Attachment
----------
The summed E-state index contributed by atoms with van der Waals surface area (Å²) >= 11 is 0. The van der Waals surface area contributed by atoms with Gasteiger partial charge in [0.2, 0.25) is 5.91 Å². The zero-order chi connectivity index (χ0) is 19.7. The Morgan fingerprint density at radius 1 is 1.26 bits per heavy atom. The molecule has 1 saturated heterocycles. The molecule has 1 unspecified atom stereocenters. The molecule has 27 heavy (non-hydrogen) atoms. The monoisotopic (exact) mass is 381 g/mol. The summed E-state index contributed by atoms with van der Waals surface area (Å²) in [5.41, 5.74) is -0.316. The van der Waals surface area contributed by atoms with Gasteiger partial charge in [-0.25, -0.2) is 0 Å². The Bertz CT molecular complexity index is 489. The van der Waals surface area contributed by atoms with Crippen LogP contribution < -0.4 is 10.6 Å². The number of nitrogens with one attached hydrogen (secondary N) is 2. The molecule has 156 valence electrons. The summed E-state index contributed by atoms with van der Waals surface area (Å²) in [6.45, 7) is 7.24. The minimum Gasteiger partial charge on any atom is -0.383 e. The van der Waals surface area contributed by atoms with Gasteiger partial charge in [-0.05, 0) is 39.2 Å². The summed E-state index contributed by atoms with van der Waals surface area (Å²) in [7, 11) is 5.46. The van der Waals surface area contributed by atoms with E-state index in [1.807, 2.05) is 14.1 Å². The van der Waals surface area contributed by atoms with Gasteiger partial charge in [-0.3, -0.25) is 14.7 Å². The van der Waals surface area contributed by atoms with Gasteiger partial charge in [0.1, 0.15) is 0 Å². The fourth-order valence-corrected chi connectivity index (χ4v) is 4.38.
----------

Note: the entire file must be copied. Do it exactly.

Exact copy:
The summed E-state index contributed by atoms with van der Waals surface area (Å²) >= 11 is 0. The van der Waals surface area contributed by atoms with Gasteiger partial charge in [0.2, 0.25) is 5.91 Å². The zero-order chi connectivity index (χ0) is 19.7. The Morgan fingerprint density at radius 1 is 1.26 bits per heavy atom. The molecule has 1 saturated heterocycles. The molecule has 1 unspecified atom stereocenters. The molecule has 27 heavy (non-hydrogen) atoms. The monoisotopic (exact) mass is 381 g/mol. The summed E-state index contributed by atoms with van der Waals surface area (Å²) in [5.41, 5.74) is -0.316. The van der Waals surface area contributed by atoms with Gasteiger partial charge in [-0.25, -0.2) is 0 Å². The Bertz CT molecular complexity index is 489. The van der Waals surface area contributed by atoms with Crippen LogP contribution < -0.4 is 10.6 Å². The number of nitrogens with one attached hydrogen (secondary N) is 2. The molecule has 156 valence electrons. The summed E-state index contributed by atoms with van der Waals surface area (Å²) in [6.45, 7) is 7.24. The minimum Gasteiger partial charge on any atom is -0.383 e. The van der Waals surface area contributed by atoms with Gasteiger partial charge in [-0.05, 0) is 39.2 Å². The summed E-state index contributed by atoms with van der Waals surface area (Å²) in [7, 11) is 5.46. The van der Waals surface area contributed by atoms with E-state index in [1.807, 2.05) is 14.1 Å². The van der Waals surface area contributed by atoms with Gasteiger partial charge in [-0.3, -0.25) is 14.7 Å². The van der Waals surface area contributed by atoms with Gasteiger partial charge in [0.1, 0.15) is 0 Å². The fourth-order valence-corrected chi connectivity index (χ4v) is 4.38.